It's time for my fourth annual New Year's Day tradition where my readers and I get to drop the need to set up contests with ourselves, and, instead, take a kinder, gentler approach. No more New Year's resolutions with very specific goals, like losing weight or keeping our finances balanced, that have an easy-to-spot pass or fail tag.
The idea of a clearly defined outcome sounds really desirable in some ways. We know when we're on track and when we've slipped off, and are back in that familiar deep rut. However, the whole plan is designed for failure, even if you get to the goal.
It's the old idea of reaching toward perfection and then figuring out that was a little hard and choosing to do nothing at all instead. Or, occasionally, we even get to that perfect weight and realize nothing else in our life has changed. It wasn't the answer to everything after all.
There's a big wallop of disappointment in the entire approach and the reason so many of us yo-yo on the scale and in our bank accounts or relationships.
There is a different way, and it can turn out to be more life-changing than expected, and even fun.
We each choose a word for the year that we can keep in mind as we go about our lives. My word for last year was balance and I've been able to bring a sense of balance into all the areas of my life. There's far less frantic action and more focus. Readers have reported they chose words like peaceful, fun or humor.
Choose the word that really resonates with you and keep it in mind when old situations arise that normally have you stymied.
Some readers have even gotten a group together on New Year's Day to pick out the new word and talk about what they hope the essence of the word will bring into their life.
The meaning we bring to our word makes all the difference in the way we see our life. Some of the beauty of this approach has always been that the definition changes as we open up to the possibilities throughout the year.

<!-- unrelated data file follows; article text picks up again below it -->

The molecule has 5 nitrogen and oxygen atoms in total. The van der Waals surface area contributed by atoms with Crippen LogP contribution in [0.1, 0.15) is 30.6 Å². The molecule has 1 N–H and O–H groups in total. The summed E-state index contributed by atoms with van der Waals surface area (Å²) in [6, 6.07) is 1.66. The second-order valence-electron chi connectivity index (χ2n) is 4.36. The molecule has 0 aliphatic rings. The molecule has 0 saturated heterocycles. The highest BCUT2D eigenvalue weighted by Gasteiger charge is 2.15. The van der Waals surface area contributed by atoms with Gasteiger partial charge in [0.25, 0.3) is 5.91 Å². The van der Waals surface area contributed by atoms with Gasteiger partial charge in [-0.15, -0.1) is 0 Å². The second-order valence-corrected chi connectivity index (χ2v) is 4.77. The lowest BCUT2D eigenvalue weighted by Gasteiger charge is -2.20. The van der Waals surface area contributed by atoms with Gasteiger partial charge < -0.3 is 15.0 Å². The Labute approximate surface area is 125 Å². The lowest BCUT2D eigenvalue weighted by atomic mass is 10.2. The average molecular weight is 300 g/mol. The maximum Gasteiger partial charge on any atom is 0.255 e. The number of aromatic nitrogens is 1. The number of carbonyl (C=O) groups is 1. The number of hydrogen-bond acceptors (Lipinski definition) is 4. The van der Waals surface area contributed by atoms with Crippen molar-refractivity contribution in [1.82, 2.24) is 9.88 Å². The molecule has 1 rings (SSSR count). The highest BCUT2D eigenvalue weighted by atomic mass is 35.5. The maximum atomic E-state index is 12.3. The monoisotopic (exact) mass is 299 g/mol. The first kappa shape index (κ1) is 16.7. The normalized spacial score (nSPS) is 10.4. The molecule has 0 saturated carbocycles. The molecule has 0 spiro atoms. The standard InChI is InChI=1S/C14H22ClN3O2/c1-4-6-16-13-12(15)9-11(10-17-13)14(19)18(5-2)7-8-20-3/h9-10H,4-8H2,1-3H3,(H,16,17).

My new word for 2010 is abundance, with a twist.
My old approach was to see abundance as whatever came into my life that I defined as good. It was particularly good if it was a surprise and required very little work. However, that definition left me attached to the outcome and made it difficult to be present in the moment. I was always wondering how I could help create what I wanted, which led to a lot of manipulation, late nights overworking and way too much focus on myself.
So, the twist is for me to come at this from a completely different angle. I will keep my attention on being of service to others this time, and off of myself. Instead, I am carrying around with me the idea that abundance will find me anyway. No heavy-handed actions on my part to try and ensure that I get what I want when I want it. That's all replaced with the belief that all is well and abundance is already mine. I can stop worrying about me and what I hope to create.
Frankly, that's never really worked, anyway, and when I've relaxed, or more likely, have given up and have been able to appreciate where I am and who I'm with, marvelous things took shape. The biggest reward has been that my general sense of gratitude has grown and, therefore, my sense of well-being, no matter what's happening.
Write in again this year with how last year went and what the new words are for 2010. And, as a New Year's gift to everyone, go to www.MarthaRandolphCarr.com, and you can download the eBook, "Live Your Big Adventure." It's free and there are no hidden strings of any kind. I'm getting started on my new word a little early and sharing the feeling of abundance with all of you while trying to be of service. Happy New Year everyone!
Martha's column is distributed exclusively by Cagle Cartoons Inc., newspaper syndicate. Her latest book is the memoir, "A Place to Call Home." E-mail Martha at: Martha@caglecartoons.com.